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“I’m a bit nervous, y’all a good looking crowd.” Despite this shy admittance (modesty being an uncommon trait in Hip-hop), Azealia Banks has little to fear. Beginning entirely acapella, her flow is seamless and visceral; she barks and bites whilst retaining an alluring coyness that’s utterly compelling. The beats are predominantly minimal, almost tribal, full of bitter wit…
If you want to get your beats noticed, there aren’t many better people to turn to than Four Tet’s Keiran Hebden. And there are few better ways than to hand-deliver it to him after a set. That’s what Caleb Waterman did at London’s Plastic People and now he’s signed to Hebden’s label Text. Winter Turn Spring is a prime cut of 2-step, brought alive with some great vocal sampling and scratchy bass. Sit back and let it take you away.
It’s hard to believe after listening to his gentle voice and delicate finger plucking, but Keaton Henson didn’t intend to be a musician. The shy and retiring Londoner first got noticed as an artist (he designed t-shirts for Urban Outfitters don’t you know), whilst writing songs on the sly. But once this creative cauldron of the arts was discovered there was no going back, and since releasing his debut album ‘Dear…’ last November, Keaton has been simmering gently under the surface, attracting a dedicated following. With songs this heart-warming you kind of want to keep him to yourself. But that’s not we’re here for, so enjoy.
Our little island may be a long way from the dancehalls of Jamaica…
Even the most ardent followers of underground music need a powerhouse of a pop song to sing in the shower. For those looking for something more contemporary and guilt-free than Diana Ross or Whitney Houston, the answer can be found in Kyla La Grange’s indie-pop anthem Walk Through Walls. It’s certainly not a conventional career path for a Cambridge Philosophy graduate, but with a voice so strong and compelling it was a risk worth taking. With a catchy chorus and impressive vocal range shown in the numerous “Wooohoooo”s throughout, it is easy to see why the single has been lauded by Radio 1′s Huw Stephens and Rob Da Bank. If you like what you hear, listen to Vampire Smile, also available as a free download and equally appropriate for those shower sing-a-longs.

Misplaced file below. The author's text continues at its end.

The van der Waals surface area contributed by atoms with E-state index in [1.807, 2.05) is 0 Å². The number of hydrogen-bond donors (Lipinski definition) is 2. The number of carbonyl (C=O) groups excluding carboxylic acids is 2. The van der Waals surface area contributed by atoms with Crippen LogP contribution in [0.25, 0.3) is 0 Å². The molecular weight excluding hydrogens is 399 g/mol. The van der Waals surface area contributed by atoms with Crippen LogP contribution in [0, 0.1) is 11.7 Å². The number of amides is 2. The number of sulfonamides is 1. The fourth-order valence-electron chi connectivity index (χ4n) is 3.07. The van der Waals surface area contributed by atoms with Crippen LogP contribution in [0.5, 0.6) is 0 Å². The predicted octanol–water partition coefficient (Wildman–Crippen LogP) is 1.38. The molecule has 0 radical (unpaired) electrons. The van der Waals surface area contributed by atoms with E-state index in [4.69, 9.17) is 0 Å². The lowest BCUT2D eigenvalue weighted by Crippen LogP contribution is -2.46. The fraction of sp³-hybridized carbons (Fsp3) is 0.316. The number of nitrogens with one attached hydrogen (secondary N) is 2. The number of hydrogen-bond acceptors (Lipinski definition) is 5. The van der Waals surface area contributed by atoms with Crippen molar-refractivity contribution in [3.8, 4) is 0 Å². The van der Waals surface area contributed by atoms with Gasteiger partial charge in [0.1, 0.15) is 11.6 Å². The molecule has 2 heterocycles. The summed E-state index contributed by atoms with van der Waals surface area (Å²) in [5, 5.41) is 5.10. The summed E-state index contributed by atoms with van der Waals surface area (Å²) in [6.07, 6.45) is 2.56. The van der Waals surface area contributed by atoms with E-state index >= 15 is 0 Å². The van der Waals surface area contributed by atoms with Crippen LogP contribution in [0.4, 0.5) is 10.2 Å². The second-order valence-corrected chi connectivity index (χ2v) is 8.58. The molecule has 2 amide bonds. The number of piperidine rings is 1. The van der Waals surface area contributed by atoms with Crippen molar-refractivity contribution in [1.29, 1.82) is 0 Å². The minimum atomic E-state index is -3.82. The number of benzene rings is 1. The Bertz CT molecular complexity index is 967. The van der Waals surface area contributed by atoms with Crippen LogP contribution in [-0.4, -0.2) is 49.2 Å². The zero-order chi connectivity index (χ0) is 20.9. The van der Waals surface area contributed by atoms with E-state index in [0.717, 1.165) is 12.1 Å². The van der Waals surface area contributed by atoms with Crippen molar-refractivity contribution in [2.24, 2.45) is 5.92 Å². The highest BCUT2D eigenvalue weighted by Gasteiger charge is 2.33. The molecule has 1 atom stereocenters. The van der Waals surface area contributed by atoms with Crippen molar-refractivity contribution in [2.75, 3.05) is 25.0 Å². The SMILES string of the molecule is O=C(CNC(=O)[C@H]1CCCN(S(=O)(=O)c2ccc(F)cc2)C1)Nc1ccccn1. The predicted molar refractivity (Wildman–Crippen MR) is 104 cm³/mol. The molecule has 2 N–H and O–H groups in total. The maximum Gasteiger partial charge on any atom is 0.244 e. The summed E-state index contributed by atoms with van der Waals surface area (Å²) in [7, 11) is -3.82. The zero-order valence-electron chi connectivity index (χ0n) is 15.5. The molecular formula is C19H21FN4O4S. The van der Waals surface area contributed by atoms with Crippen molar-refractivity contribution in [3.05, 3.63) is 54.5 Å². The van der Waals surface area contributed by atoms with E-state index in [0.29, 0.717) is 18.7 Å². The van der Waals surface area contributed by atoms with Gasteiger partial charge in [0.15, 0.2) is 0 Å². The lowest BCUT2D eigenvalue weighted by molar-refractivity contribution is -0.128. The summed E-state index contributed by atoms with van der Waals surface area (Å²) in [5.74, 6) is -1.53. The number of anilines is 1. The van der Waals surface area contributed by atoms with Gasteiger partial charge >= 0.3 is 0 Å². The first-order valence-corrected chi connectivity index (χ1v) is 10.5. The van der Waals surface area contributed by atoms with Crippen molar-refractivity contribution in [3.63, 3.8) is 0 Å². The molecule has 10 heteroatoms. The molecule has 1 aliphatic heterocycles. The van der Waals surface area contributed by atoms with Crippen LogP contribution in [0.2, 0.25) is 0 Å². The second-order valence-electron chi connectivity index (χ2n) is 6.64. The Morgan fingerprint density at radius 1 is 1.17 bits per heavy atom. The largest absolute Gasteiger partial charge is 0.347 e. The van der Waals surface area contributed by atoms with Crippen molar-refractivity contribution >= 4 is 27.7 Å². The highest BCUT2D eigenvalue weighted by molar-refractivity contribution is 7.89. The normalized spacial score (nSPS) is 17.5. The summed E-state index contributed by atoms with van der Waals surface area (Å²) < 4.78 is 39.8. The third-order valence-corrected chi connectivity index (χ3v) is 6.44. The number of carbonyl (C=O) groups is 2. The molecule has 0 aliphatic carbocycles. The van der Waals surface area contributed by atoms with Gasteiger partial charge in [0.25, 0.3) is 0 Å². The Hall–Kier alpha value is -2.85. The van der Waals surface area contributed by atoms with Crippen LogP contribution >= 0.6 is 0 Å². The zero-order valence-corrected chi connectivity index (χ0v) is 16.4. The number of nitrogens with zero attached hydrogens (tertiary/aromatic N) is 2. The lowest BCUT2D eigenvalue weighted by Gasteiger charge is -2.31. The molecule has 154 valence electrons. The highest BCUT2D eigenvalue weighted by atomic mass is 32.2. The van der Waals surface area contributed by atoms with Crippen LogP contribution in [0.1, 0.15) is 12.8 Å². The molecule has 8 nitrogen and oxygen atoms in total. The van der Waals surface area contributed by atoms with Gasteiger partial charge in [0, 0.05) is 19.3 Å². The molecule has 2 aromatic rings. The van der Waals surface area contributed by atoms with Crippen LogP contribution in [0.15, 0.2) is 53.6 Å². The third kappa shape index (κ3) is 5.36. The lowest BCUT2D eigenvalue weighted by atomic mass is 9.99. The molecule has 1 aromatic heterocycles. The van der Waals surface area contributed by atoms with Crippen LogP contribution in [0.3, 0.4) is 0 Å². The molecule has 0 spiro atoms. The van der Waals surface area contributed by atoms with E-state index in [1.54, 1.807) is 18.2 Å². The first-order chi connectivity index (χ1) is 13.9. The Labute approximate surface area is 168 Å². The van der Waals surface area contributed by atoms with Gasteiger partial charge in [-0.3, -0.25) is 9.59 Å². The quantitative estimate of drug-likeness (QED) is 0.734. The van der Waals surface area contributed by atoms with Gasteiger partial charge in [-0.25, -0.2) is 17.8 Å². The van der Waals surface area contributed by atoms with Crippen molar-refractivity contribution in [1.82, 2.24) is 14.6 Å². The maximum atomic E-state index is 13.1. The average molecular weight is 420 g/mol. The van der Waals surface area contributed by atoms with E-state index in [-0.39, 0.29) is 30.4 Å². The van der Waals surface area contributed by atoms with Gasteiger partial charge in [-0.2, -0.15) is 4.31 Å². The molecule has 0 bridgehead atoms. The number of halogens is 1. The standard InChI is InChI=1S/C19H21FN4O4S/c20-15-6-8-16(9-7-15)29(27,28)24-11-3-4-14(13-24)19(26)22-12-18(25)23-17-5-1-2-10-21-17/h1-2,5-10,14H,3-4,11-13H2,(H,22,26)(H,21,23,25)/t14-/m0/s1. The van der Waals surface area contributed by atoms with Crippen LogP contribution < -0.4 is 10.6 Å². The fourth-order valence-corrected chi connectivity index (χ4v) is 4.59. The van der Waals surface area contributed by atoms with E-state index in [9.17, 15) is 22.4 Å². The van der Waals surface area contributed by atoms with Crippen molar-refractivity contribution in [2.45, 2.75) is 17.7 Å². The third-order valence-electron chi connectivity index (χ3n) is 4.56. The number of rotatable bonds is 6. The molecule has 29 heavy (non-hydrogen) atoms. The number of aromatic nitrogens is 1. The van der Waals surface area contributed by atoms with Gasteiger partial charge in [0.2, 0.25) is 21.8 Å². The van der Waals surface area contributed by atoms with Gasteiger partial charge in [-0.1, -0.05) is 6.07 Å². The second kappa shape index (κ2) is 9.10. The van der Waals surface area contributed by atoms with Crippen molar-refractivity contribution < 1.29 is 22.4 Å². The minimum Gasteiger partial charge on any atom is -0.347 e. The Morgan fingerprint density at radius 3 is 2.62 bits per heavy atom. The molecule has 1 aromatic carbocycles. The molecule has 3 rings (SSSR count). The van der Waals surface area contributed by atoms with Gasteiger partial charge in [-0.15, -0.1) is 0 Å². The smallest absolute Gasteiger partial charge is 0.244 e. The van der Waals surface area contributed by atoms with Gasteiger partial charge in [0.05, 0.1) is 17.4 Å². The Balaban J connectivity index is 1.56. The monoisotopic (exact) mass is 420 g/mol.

Throwing Snow is a London/Bristol based producer making some very interesting electronic music. In his own words, he writes ‘anything from Folk to Dubstep’, though we haven’t been so lucky as to find the former. Aside from his production skills, TS is also a music consultant at Hear No Evil and CEO of the label A Future Without, featuring loads of artists we love (Baba Yaga and Augustus Ghost in particular). He’s already done remixes for Gold Panda and Kidkanevil, and his most recent release Un Vingt/Cronos has been remixed by the likes of George Fitzgerald and d’Eon. Throwing Snow’s production style is driven by minimal layers; mostly analog synths and splintered 2-step beats. Though each element is often simplistic in its raw terms, he does have a tendency to heavily automate his tracks with gleaming pitch-bends and chop/screw samples. All in all, our kind of music. Below is a track off his most recent release and an older tune called Naked Dance for you to enjoy.
Replacing the confusingly-named Yu(c)k for his solo material, Oupa honours Blumberg’s grandfather…
Part-founded by Ben Lovett of Mumford & Sons, it’s no surprise that Communionare gaining quite a reputation for unearthing excellent folk and soul artists. Stamp The Wax has already featured Communion’s Michael Kiwanuka and Matt Corby, but two more are also deserving of our praise. In tune with the family feel of their label, Communion put on monthly music nights in unique venues around London. Given the success of the evening and the quality of music, it was therefore surprising to learn this was independently organised. Communion or no Communion, Monument Valley and Daughter are certainly worth taking note about.
Jai Paul has to be one of the most enigmatic artists in new music. Since the incomparable BTSTU blew up on the blogosphere last year, Jai has signed to XL Recordings and was long-listed in the BBC Sound of 2011. Yet no more than this is known about him: he’s 22, from north-west London and he’s displayed three disapprovals of his music on his Myspace. How wrong those critics are. Like nothing you’ve ever heard, there really is no easy way to pigeonhole BTSTU; The Guardian’s Paul Lester perhaps does the best job, describing it as J Dilla remixing Hot Chip. Made through a combination of manipulated samples, beats and harmonies, BTSTU shouldn’t work, but it just does. We would recommend you monitor Jai closely for more information or music in the future, but there really is no second-guessing him.